4. Grab a buddyNot only can someone motivate you on the challenging days when you don’t feel like moving, but socializing and spending time with a friend, family member, or co-worker might make the actual exercising seem much more fun as well.
  5. Set goals and track your progress. Start small and work your way up. If you’re just starting out or have an erratic schedule, it might be best to spread out your exercises throughout the week, and slowly reduce the length of time spent being sedentary.  For example, try walking 3,000 steps every day for one whole week or running for 30 minutes once a week, then add a component of intensity, duration, or frequency the following week. Keep track of your progress…before you know it, you may need to set new goals!
  6. Have fun! Find a fitness routine that you enjoy doing and let it become a normal part of your life. It is much easier to stick to something you like than force yourself to do something you don’t.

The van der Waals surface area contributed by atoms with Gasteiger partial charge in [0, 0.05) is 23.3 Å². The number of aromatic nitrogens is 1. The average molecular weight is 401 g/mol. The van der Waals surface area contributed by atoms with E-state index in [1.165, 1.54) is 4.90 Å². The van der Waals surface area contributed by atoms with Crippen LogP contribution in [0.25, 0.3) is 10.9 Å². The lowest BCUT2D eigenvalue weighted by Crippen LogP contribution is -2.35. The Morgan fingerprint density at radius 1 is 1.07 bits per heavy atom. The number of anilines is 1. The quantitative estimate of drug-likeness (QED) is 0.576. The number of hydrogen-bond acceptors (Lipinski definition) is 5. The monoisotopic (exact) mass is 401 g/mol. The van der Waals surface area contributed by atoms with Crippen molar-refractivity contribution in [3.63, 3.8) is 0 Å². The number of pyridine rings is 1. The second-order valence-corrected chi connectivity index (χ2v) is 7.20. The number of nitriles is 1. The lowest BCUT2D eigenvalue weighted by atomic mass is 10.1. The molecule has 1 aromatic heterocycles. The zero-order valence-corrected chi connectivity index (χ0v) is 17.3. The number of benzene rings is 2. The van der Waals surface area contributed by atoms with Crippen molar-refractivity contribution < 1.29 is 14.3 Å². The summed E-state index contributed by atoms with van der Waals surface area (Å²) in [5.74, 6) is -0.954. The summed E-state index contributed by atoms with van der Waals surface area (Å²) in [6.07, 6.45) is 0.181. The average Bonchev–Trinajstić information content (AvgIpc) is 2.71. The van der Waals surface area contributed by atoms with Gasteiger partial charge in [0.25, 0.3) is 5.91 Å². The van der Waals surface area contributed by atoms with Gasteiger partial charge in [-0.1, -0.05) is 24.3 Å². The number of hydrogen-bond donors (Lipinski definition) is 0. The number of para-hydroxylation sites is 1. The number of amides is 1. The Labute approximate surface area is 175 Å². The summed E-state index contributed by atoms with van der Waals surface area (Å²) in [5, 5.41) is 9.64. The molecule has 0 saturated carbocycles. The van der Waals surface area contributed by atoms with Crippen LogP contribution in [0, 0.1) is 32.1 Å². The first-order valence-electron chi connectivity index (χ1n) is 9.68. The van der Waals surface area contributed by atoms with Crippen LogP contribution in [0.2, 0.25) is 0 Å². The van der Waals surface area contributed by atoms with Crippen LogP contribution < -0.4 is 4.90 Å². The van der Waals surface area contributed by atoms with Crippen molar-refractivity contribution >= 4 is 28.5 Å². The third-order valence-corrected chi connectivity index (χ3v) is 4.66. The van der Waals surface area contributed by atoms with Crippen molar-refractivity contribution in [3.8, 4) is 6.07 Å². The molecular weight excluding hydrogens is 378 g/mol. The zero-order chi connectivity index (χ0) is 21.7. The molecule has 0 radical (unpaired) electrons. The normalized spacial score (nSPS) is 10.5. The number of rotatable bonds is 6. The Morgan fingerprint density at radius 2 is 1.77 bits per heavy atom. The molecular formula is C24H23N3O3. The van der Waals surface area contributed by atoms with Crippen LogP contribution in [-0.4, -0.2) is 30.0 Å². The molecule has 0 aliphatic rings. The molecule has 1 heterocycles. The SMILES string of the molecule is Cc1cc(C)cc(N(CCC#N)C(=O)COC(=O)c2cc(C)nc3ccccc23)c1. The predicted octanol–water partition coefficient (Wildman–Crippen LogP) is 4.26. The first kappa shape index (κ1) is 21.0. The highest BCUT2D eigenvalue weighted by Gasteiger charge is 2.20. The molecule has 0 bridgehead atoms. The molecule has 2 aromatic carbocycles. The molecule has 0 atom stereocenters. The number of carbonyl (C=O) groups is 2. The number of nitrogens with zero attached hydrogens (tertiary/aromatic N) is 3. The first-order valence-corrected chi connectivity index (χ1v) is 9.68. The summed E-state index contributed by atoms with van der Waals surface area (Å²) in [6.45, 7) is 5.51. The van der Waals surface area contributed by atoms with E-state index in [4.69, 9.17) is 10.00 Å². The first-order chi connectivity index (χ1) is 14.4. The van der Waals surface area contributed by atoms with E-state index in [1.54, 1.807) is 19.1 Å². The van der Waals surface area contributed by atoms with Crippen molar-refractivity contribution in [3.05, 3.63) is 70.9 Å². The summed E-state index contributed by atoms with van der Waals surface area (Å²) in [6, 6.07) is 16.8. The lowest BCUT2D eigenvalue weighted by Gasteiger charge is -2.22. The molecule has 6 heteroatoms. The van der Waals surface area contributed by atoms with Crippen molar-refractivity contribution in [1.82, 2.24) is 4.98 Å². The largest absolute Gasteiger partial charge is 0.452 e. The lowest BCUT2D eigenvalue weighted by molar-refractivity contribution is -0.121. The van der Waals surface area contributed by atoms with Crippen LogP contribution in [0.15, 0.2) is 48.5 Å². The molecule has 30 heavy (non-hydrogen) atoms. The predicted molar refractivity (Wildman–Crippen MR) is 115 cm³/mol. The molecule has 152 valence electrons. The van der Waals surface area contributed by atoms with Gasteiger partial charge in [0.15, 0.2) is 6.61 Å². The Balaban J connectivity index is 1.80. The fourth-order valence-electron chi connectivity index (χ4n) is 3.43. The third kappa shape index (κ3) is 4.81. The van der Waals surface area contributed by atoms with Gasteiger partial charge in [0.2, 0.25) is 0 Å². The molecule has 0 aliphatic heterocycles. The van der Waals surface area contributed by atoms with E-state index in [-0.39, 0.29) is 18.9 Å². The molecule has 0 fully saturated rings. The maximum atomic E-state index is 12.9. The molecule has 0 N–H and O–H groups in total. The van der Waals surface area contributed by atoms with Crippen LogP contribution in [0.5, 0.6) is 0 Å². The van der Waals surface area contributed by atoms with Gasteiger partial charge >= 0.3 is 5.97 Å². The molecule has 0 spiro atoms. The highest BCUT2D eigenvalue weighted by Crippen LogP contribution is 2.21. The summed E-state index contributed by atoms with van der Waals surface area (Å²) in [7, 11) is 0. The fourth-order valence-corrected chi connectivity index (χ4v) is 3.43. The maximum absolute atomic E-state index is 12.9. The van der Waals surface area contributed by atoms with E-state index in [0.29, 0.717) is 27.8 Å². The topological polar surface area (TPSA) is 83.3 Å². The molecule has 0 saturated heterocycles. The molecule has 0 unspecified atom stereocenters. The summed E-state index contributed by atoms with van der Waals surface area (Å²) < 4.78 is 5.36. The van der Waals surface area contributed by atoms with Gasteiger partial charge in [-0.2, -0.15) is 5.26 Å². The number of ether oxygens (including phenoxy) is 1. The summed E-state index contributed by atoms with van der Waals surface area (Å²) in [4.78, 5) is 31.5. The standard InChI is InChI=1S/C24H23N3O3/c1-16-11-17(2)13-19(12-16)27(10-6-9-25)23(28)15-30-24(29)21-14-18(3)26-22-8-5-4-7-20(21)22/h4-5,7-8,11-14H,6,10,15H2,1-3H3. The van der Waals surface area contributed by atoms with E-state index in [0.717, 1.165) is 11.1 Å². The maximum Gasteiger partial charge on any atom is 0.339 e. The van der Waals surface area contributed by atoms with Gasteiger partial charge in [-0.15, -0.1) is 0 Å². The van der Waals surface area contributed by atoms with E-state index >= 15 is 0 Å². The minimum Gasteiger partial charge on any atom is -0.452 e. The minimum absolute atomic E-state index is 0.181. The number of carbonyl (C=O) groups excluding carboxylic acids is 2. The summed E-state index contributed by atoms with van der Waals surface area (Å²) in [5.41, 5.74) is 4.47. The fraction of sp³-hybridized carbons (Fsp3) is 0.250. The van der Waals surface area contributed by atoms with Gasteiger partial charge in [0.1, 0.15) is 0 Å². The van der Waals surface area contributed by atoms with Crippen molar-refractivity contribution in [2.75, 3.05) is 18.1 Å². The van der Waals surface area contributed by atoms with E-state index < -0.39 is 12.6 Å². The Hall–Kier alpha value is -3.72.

What physical activity are you already doing regularly? What would you like to start doing? Share with us in the comments below and keep an eye out for our follow-up blog post where we will be discussing what to eat to fuel your workout and how to reap the most benefits out of your exercise routine.

References:

  1. Centers for Disease Control and Prevention. Physical Activity and Health
  2. Godman, Heidi. Regular exercise changes the brain to improve memory, thinking skills. Harvard Health Blog.
  3. U.S. Department of Health and Human Services. Physical Activity Guidelines for Americans

 

Helen bio pic

Guest post by Helen Cheng, Dietetic Intern

Every Kid Healthy

The percentage of children with obesity nationwide has more than tripled since the 1970s1. The current average diet for the majority of nationwide kids consists of chips, candy, and soda, along with a not-so-nutritious school lunch and frequent fast food dinners. Children with obesity are at a higher risk of developing heart disease and other chronic health conditions and diseases that impact physical health, such as asthma, sleep apnea, bone and joint problems, and type 2 diabetes.

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(photo image credit: https://kurbo.com/)